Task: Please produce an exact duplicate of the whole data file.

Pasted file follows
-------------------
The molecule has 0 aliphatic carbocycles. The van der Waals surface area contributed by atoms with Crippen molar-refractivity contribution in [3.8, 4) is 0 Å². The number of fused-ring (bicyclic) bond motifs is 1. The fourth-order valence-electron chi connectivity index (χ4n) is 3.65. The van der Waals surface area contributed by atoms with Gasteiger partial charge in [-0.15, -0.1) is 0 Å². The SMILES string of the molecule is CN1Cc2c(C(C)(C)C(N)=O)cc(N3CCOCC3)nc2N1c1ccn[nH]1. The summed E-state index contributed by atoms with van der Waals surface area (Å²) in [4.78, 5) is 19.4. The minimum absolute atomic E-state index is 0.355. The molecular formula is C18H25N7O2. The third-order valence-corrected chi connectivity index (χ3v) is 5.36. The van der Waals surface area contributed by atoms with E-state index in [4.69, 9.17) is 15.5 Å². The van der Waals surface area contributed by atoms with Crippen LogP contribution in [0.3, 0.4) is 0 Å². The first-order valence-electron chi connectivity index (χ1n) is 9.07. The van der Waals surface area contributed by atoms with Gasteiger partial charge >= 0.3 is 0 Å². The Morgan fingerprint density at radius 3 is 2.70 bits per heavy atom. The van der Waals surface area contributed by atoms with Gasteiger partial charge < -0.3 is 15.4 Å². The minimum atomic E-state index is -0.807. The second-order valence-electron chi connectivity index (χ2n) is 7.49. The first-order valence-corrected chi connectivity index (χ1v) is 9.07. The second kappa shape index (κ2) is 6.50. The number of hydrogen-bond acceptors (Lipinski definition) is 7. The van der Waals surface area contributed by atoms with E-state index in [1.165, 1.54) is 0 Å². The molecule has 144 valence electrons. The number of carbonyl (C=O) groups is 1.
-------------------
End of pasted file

The molecule has 0 aliphatic carbocycles. The van der Waals surface area contributed by atoms with Crippen molar-refractivity contribution in [3.8, 4) is 0 Å². The number of fused-ring (bicyclic) bond motifs is 1. The fourth-order valence-electron chi connectivity index (χ4n) is 3.65. The van der Waals surface area contributed by atoms with Gasteiger partial charge in [-0.15, -0.1) is 0 Å². The SMILES string of the molecule is CN1Cc2c(C(C)(C)C(N)=O)cc(N3CCOCC3)nc2N1c1ccn[nH]1. The summed E-state index contributed by atoms with van der Waals surface area (Å²) in [4.78, 5) is 19.4. The minimum absolute atomic E-state index is 0.355. The molecular formula is C18H25N7O2. The third-order valence-corrected chi connectivity index (χ3v) is 5.36. The van der Waals surface area contributed by atoms with E-state index in [4.69, 9.17) is 15.5 Å². The van der Waals surface area contributed by atoms with Crippen LogP contribution in [0.3, 0.4) is 0 Å². The first-order valence-electron chi connectivity index (χ1n) is 9.07. The van der Waals surface area contributed by atoms with Gasteiger partial charge >= 0.3 is 0 Å². The Morgan fingerprint density at radius 3 is 2.70 bits per heavy atom. The van der Waals surface area contributed by atoms with Gasteiger partial charge < -0.3 is 15.4 Å². The minimum atomic E-state index is -0.807. The second-order valence-electron chi connectivity index (χ2n) is 7.49. The first-order valence-corrected chi connectivity index (χ1v) is 9.07. The second kappa shape index (κ2) is 6.50. The number of hydrogen-bond acceptors (Lipinski definition) is 7. The van der Waals surface area contributed by atoms with E-state index in [1.165, 1.54) is 0 Å². The molecule has 144 valence electrons. The number of carbonyl (C=O) groups is 1.